Adam Hooper (00:06:15):
And how about on campus? Are you guys fully remote, fully digital now? Do you have students back? How has that effected the Center for Real Estate?

Steve Weikal (00:06:23):
The incoming class, some of the students are here in Cambridge, but courses, at least for fall term, are being offered virtually. A few of us have been over to campus, I’ve actually been over to campus to pick a few things up at the office, and there’s a fair amount of activity. Curiously, there’s a lot of activity. It looks like the backlog of real estate projects around campus is getting cleared because there’s very little parking, it’s filled mostly with contractor vehicles. So, there is a lot of activity on campus, but campus wide there are no general classes, undergraduate or graduate.

Steve Weikal (00:06:59):
I understand though that the labs, especially those that are involved with COVID or any kind of medical research or technology research, those labs were sort of the first to come back because that was a central mission critical kind of activity.

Adam Hooper (00:07:15):
And how has that changed? Again, the nature of a lot of higher education is networking and the connections that you make being there. I’m curious, are you guys implementing anything to facilitate that sense of community or how does that look in this current environment?

Steve Weikal (00:07:31):
Yeah, it’s a good point. The whole MIT experience, a large portion of the MIT experience is being on-campus with this incredible group of peers in your class, faculty, researchers. That kind of a cocktail of experiences is really perhaps more valuable than what comes out of a textbook. And so we’ve been trying to recreate that using technology.

Steve Weikal (00:08:01):
I know that MIT campus wide is exploring all the different kinds of platforms and ways of engaging beyond just delivering the classes, because there are solutions even right down to the most simple using Zoom to deliver the courses. To be able to establish that kind of community and interactivity amongst all of those different groups and more that I didn’t mention, that I’m sure is a challenge, but MIT has been doing a pretty good job with that. I don’t know which tools they’re using, but no surprise they’re either home growing using their own homegrown solutions or they’re going to outside solutions to create that kind of experience.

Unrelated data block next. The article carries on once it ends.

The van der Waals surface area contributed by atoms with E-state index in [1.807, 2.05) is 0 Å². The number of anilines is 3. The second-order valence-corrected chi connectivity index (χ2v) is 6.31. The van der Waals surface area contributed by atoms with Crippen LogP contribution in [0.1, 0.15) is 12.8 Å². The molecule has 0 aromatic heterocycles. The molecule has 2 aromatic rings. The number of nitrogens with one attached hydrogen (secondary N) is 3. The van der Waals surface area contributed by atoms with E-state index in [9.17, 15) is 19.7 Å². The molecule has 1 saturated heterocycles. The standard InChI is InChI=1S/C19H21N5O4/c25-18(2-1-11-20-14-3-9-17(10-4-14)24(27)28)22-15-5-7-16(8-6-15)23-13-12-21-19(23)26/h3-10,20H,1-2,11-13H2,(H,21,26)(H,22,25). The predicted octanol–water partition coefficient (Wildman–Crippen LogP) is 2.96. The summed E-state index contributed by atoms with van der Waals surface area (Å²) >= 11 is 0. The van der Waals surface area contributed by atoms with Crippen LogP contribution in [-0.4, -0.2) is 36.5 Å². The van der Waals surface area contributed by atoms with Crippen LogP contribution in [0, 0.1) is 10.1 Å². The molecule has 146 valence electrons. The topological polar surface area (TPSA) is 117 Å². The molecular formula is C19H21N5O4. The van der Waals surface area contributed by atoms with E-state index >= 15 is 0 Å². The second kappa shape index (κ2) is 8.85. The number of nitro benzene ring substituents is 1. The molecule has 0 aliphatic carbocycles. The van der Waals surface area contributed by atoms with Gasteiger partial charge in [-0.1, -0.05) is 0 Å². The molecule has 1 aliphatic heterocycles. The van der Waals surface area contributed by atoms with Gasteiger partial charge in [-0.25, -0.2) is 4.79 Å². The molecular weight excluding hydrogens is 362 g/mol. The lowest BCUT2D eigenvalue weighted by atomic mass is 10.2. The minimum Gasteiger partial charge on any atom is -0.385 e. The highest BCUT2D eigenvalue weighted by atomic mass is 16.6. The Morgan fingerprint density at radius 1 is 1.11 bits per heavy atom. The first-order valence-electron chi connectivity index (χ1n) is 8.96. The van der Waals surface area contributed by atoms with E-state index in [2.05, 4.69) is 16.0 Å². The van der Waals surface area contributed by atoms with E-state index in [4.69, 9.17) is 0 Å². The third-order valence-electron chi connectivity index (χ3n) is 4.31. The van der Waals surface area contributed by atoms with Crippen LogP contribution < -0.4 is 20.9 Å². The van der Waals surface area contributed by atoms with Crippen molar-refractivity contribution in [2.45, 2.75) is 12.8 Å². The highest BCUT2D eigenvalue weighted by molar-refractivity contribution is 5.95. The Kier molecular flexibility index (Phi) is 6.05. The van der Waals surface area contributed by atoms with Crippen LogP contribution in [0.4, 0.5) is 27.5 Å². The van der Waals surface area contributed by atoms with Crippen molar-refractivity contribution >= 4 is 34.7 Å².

Adam Hooper (00:08:42):
I know that’s one of the things that we’ve talked about a fair bit on the show is this experiment that we’re running right now of remote work and some of these stay-at-home orders. How is that going to affect things in the business world long-term? I’m curious as you look at education and your environment there, are there any things that you’re seeing that are occurring now that might stick, that might actually be improvements to maybe the older experience? How do you see that playing out?

Steve Weikal (00:09:10):
That’s a good question because academia, and at some levels is quite different from arguably from the real world, but on the other hand it’s the same situation. You have a dense campus of workers at various levels, and now they’re working from home, which you could point to any industry vertical and say that that’s going on. So the productivity is up although, and that’s been reported, I’m noticing just on our teams, the productivity, in fact, because as I mentioned on the research side, we’re doing even more research and it seems to be working quite well.

Steve Weikal (00:09:52):
I’m wondering now that we’re what? Four or five months into this, in August, that there’s a, I don’t know if you call it the Seven Stages of Grief or if you call it the Nine Circles of Hell in Dante’s Inferno, and maybe you noticed the two. The first month was kind of learning the technology. The second month was, “Oh, wow, I’m getting so much more done. And this Zoom thing is pretty cool. And I haven’t had any hot mic incidences and we haven’t been Zoom bombs. So this looks like this is going to work.”

Steve Weikal (00:10:21):